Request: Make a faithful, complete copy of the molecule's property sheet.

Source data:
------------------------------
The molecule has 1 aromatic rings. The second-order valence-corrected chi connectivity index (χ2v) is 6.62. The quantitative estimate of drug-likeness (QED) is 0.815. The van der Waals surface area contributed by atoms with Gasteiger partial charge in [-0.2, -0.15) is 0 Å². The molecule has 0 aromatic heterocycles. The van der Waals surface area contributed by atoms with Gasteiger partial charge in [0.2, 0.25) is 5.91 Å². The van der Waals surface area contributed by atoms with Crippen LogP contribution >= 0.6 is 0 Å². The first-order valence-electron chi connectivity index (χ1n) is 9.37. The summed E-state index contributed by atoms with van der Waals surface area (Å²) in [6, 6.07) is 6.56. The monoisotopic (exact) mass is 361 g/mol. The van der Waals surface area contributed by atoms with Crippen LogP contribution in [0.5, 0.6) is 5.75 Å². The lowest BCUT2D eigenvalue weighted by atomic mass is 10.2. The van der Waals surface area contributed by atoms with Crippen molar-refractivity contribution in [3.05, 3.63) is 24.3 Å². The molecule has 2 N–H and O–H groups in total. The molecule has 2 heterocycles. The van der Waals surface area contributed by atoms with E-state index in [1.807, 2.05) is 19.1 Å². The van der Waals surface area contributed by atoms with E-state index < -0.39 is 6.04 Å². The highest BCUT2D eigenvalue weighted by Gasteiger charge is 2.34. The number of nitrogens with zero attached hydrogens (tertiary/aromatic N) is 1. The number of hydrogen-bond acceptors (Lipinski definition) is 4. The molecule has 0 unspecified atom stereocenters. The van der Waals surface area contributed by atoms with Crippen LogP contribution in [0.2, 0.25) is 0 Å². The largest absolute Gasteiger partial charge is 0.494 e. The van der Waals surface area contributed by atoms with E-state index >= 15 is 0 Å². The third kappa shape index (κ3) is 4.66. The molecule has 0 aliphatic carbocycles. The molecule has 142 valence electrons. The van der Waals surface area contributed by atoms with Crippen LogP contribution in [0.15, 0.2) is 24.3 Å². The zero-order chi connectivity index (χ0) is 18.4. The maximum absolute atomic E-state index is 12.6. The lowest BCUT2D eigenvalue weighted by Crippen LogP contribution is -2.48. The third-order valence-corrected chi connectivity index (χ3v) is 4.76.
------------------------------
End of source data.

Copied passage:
The molecule has 1 aromatic rings. The second-order valence-corrected chi connectivity index (χ2v) is 6.62. The quantitative estimate of drug-likeness (QED) is 0.815. The van der Waals surface area contributed by atoms with Gasteiger partial charge in [-0.2, -0.15) is 0 Å². The molecule has 0 aromatic heterocycles. The van der Waals surface area contributed by atoms with Gasteiger partial charge in [0.2, 0.25) is 5.91 Å². The van der Waals surface area contributed by atoms with Crippen LogP contribution >= 0.6 is 0 Å². The first-order valence-electron chi connectivity index (χ1n) is 9.37. The summed E-state index contributed by atoms with van der Waals surface area (Å²) in [6, 6.07) is 6.56. The monoisotopic (exact) mass is 361 g/mol. The van der Waals surface area contributed by atoms with Crippen LogP contribution in [0.5, 0.6) is 5.75 Å². The lowest BCUT2D eigenvalue weighted by atomic mass is 10.2. The van der Waals surface area contributed by atoms with Crippen molar-refractivity contribution in [3.05, 3.63) is 24.3 Å². The molecule has 2 N–H and O–H groups in total. The molecule has 2 heterocycles. The van der Waals surface area contributed by atoms with E-state index in [1.807, 2.05) is 19.1 Å². The van der Waals surface area contributed by atoms with E-state index < -0.39 is 6.04 Å². The highest BCUT2D eigenvalue weighted by Gasteiger charge is 2.34. The number of nitrogens with zero attached hydrogens (tertiary/aromatic N) is 1. The number of hydrogen-bond acceptors (Lipinski definition) is 4. The molecule has 0 unspecified atom stereocenters. The van der Waals surface area contributed by atoms with Crippen LogP contribution in [0.2, 0.25) is 0 Å². The largest absolute Gasteiger partial charge is 0.494 e. The van der Waals surface area contributed by atoms with E-state index >= 15 is 0 Å². The third kappa shape index (κ3) is 4.66. The molecule has 0 aliphatic carbocycles. The molecule has 142 valence electrons. The van der Waals surface area contributed by atoms with Crippen LogP contribution in [0.15, 0.2) is 24.3 Å². The zero-order chi connectivity index (χ0) is 18.4. The maximum absolute atomic E-state index is 12.6. The lowest BCUT2D eigenvalue weighted by Crippen LogP contribution is -2.48. The third-order valence-corrected chi connectivity index (χ3v) is 4.76.